Eviction is bad enough by itself—what’s worse is losing your bearings in the complicated legal process. For this year’s Housing Issue, the Weekly has put together a list of questions designed to help renters understand the eviction process and inform renters of their legally protected rights. Our aim is to help renters make informed decisions and avoid harms that could be prevented. But remember: this guide isn’t a substitute for legal advice. It’s important that tenants facing eviction seek legal help.
Have I received proper service of termination notices?
According to Illinois law, landlords have to give renters a written termination notice before filing an eviction case against tenants. This gives renters a notice period between five and ninety days—depending on the type of infraction—before a case is actually filed. In some cases (non-payment of rent and lease violations) this notice period is the last chance for renters to fix problems with their landlords so that eviction can be avoided.
This is the very first step of the entire legal process. If you are not given a written termination notice before the case is filed, or the case is filed before the end of the notice period, this can be part of your defense in court.
Have I received proper service of court summons and court complaints?
When the case is filed in the court, a summons and a complaint will be served to the renter by a sheriff or a third party (such as a process server). They cannot be served by the landlord and need to be either hand-delivered to the renter (the defendant) or given to someone living at the renter’s place who is at least thirteen years old. If both methods fail, the court can send the papers by publishing them in a court-designated newspaper. Not only should the renter make sure the papers are delivered, but that they were delivered properly. If you were not properly served your papers, you can use it to your advantage by challenging “service” in the court to reverse any orders that have been entered by the court.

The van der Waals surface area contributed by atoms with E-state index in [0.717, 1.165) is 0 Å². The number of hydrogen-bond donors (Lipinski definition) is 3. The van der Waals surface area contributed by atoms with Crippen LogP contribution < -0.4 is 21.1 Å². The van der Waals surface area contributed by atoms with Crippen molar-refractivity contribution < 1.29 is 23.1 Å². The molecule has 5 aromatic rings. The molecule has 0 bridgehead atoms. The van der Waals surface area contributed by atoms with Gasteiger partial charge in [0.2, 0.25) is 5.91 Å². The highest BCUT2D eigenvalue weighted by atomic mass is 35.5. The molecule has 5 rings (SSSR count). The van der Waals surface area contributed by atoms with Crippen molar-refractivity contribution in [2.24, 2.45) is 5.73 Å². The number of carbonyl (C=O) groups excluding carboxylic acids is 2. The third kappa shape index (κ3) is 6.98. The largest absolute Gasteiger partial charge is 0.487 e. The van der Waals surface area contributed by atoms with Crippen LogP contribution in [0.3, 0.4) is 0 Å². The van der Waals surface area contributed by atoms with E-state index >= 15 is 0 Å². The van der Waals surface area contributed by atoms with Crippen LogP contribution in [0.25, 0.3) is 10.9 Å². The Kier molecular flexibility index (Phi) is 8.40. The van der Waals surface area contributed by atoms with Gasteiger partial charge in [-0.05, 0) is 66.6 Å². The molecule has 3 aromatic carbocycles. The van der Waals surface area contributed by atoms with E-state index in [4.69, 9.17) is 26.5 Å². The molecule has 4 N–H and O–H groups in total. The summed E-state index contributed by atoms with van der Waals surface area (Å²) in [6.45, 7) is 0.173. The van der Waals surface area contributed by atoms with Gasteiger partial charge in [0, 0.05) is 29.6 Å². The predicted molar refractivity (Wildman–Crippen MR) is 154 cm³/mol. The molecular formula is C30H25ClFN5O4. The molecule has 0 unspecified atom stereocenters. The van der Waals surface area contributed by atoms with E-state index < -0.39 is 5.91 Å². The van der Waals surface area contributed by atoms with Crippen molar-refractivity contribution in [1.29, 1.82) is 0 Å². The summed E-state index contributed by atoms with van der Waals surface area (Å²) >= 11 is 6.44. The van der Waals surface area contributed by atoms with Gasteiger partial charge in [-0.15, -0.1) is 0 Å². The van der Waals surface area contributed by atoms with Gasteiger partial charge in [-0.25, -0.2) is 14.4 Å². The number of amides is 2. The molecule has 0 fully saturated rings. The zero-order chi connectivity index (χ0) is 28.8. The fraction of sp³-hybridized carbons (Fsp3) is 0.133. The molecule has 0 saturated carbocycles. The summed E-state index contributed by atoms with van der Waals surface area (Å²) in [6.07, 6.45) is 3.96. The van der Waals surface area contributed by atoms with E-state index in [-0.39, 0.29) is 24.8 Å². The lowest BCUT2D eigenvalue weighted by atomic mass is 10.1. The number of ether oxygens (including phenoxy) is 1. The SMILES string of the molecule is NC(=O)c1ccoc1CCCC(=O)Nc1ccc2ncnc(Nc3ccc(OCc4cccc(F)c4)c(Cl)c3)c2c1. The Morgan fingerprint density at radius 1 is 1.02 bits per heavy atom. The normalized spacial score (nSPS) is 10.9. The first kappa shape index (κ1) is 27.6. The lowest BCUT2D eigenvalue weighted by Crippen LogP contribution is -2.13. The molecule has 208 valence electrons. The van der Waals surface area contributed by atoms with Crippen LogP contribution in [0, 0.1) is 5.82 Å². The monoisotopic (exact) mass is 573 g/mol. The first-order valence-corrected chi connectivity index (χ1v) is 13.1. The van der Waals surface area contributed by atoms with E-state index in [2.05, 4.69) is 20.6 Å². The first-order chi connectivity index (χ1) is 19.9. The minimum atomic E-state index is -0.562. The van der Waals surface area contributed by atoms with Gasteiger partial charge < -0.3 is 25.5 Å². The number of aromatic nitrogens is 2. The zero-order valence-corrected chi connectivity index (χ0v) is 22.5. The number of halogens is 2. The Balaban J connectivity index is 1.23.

What can I do before the trial date?
If the landlord has violated your renters’ rights (for more, see the Weekly’s previous know-your-rights article on renters’ rights), you should gather materials to prove such a violation. Violations of renters’ rights include, but are not limited to, failing to provide essential services such as heat and hot water or failing to exterminate pests and rodents.
If due process is violated in any of the ways listed in previous questions, you should provide evidence of that, too.
To gather evidence, both parties have the right to pre-trial discovery, a process that allows them to submit written questions and request documents.
Before the first trial date, you can also request a trial by jury by filing an “Appearance and Jury Demand.” A waivable fee is asked for requesting a trial by jury. If you don’t have enough time before the first trial date to file the request, you can ask for a “continuance” from the judge when the case is called (when the clerk calls your name in the courtroom on the trial date). A continuance postpones the trial date.
What if I can’t make it to the trial or I’m not in the courtroom when the case is called?
It is highly inadvisable for the renter to be absent. In this case, the judge will usually announce a default “Order for Possession,” which is an eviction order. Speak with the clerk as soon as possible to find out what happened. It is possible to have the order reversed by filing a “Motion to Vacate.” There will be a help desk (Municipal Court Advice Desk) in the Daley Center that the renter should visit as soon as possible—the help desk operates on a first-come-first-serve basis with no phone numbers and appointments available.
What can I do when the case is called and the trial begins?
When the case is called, you can: (1) ask for a continuance or (2) ask for mediation services. For the latter case, both the landlord and the tenant must agree that mediation should take place.
A continuance will give you more time to find an attorney, gather more evidence, or request a trial by jury. However, it is completely up to the judge whether this continuance will be given. You can also ask for mediation services, in which case the court will provide you with a mediator—a neutral party that will facilitate a negotiation between you and the landlord for a potential agreement or settlement.